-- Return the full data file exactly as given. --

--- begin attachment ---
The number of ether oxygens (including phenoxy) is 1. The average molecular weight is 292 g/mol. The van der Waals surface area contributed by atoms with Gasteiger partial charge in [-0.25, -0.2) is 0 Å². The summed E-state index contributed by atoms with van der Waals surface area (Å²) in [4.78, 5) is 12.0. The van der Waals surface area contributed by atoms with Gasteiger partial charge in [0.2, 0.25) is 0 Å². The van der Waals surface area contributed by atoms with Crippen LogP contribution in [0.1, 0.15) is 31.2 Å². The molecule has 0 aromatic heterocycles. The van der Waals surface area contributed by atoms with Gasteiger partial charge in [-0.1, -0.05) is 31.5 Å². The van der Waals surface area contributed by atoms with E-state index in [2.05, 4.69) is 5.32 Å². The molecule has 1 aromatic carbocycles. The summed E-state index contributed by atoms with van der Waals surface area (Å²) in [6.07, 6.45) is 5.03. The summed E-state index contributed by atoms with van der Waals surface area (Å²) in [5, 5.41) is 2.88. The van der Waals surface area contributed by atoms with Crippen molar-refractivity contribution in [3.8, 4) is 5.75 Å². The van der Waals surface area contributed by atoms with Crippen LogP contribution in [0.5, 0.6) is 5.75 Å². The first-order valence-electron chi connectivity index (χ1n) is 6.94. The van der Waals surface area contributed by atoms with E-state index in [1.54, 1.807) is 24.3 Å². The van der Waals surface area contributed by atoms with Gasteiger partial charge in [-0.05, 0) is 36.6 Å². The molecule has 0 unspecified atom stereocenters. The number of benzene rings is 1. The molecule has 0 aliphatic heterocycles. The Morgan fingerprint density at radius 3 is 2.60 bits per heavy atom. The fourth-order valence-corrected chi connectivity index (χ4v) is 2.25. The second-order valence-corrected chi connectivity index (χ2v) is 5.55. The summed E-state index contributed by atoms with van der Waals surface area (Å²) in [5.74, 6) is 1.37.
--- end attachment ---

The number of ether oxygens (including phenoxy) is 1. The average molecular weight is 292 g/mol. The van der Waals surface area contributed by atoms with Gasteiger partial charge in [-0.25, -0.2) is 0 Å². The summed E-state index contributed by atoms with van der Waals surface area (Å²) in [4.78, 5) is 12.0. The van der Waals surface area contributed by atoms with Gasteiger partial charge in [0.2, 0.25) is 0 Å². The van der Waals surface area contributed by atoms with Crippen LogP contribution in [0.1, 0.15) is 31.2 Å². The molecule has 0 aromatic heterocycles. The van der Waals surface area contributed by atoms with Gasteiger partial charge in [-0.1, -0.05) is 31.5 Å². The van der Waals surface area contributed by atoms with E-state index in [2.05, 4.69) is 5.32 Å². The molecule has 1 aromatic carbocycles. The summed E-state index contributed by atoms with van der Waals surface area (Å²) in [6.07, 6.45) is 5.03. The summed E-state index contributed by atoms with van der Waals surface area (Å²) in [5, 5.41) is 2.88. The van der Waals surface area contributed by atoms with Crippen molar-refractivity contribution in [3.8, 4) is 5.75 Å². The van der Waals surface area contributed by atoms with Crippen LogP contribution in [0.5, 0.6) is 5.75 Å². The first-order valence-electron chi connectivity index (χ1n) is 6.94. The van der Waals surface area contributed by atoms with E-state index in [1.54, 1.807) is 24.3 Å². The van der Waals surface area contributed by atoms with Gasteiger partial charge in [-0.05, 0) is 36.6 Å². The molecule has 0 unspecified atom stereocenters. The number of benzene rings is 1. The molecule has 0 aliphatic heterocycles. The Morgan fingerprint density at radius 3 is 2.60 bits per heavy atom. The fourth-order valence-corrected chi connectivity index (χ4v) is 2.25. The second-order valence-corrected chi connectivity index (χ2v) is 5.55. The summed E-state index contributed by atoms with van der Waals surface area (Å²) in [5.74, 6) is 1.37.